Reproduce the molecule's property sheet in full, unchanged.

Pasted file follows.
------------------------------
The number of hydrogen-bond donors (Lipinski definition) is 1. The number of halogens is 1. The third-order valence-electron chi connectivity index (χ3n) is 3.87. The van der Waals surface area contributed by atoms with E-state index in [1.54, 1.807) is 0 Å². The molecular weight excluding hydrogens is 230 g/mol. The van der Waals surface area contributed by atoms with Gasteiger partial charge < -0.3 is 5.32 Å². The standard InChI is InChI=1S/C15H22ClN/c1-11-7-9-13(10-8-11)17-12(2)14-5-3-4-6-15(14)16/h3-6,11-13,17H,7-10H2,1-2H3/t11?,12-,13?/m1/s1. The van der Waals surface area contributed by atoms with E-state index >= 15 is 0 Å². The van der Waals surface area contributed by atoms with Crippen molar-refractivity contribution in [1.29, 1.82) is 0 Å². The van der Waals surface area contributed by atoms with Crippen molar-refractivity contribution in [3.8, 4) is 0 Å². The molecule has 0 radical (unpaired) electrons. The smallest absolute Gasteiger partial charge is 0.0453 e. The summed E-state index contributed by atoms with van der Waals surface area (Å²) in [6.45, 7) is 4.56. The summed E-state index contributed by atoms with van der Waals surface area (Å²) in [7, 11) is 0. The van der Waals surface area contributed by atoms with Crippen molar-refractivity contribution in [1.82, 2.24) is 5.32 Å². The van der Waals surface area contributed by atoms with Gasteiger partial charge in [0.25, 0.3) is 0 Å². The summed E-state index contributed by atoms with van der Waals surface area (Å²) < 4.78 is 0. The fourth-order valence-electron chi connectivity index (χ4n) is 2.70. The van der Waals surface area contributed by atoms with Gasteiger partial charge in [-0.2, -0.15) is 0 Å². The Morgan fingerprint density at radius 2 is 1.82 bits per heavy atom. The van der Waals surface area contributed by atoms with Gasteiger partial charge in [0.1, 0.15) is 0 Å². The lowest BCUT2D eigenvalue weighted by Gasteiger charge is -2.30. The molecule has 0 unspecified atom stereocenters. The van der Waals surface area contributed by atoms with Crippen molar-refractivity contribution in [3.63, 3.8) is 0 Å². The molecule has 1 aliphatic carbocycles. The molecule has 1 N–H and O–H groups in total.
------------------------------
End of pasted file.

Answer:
The number of hydrogen-bond donors (Lipinski definition) is 1. The number of halogens is 1. The third-order valence-electron chi connectivity index (χ3n) is 3.87. The van der Waals surface area contributed by atoms with E-state index in [1.54, 1.807) is 0 Å². The molecular weight excluding hydrogens is 230 g/mol. The van der Waals surface area contributed by atoms with Gasteiger partial charge < -0.3 is 5.32 Å². The standard InChI is InChI=1S/C15H22ClN/c1-11-7-9-13(10-8-11)17-12(2)14-5-3-4-6-15(14)16/h3-6,11-13,17H,7-10H2,1-2H3/t11?,12-,13?/m1/s1. The van der Waals surface area contributed by atoms with E-state index >= 15 is 0 Å². The van der Waals surface area contributed by atoms with Crippen molar-refractivity contribution in [1.29, 1.82) is 0 Å². The van der Waals surface area contributed by atoms with Crippen molar-refractivity contribution in [3.8, 4) is 0 Å². The molecule has 0 radical (unpaired) electrons. The smallest absolute Gasteiger partial charge is 0.0453 e. The summed E-state index contributed by atoms with van der Waals surface area (Å²) in [6.45, 7) is 4.56. The summed E-state index contributed by atoms with van der Waals surface area (Å²) in [7, 11) is 0. The van der Waals surface area contributed by atoms with Crippen molar-refractivity contribution in [1.82, 2.24) is 5.32 Å². The van der Waals surface area contributed by atoms with Gasteiger partial charge in [0.25, 0.3) is 0 Å². The summed E-state index contributed by atoms with van der Waals surface area (Å²) < 4.78 is 0. The fourth-order valence-electron chi connectivity index (χ4n) is 2.70. The van der Waals surface area contributed by atoms with Gasteiger partial charge in [-0.2, -0.15) is 0 Å². The Morgan fingerprint density at radius 2 is 1.82 bits per heavy atom. The van der Waals surface area contributed by atoms with Gasteiger partial charge in [0.1, 0.15) is 0 Å². The lowest BCUT2D eigenvalue weighted by Gasteiger charge is -2.30. The molecule has 0 unspecified atom stereocenters. The van der Waals surface area contributed by atoms with Crippen molar-refractivity contribution in [3.63, 3.8) is 0 Å². The molecule has 1 aliphatic carbocycles. The molecule has 1 N–H and O–H groups in total.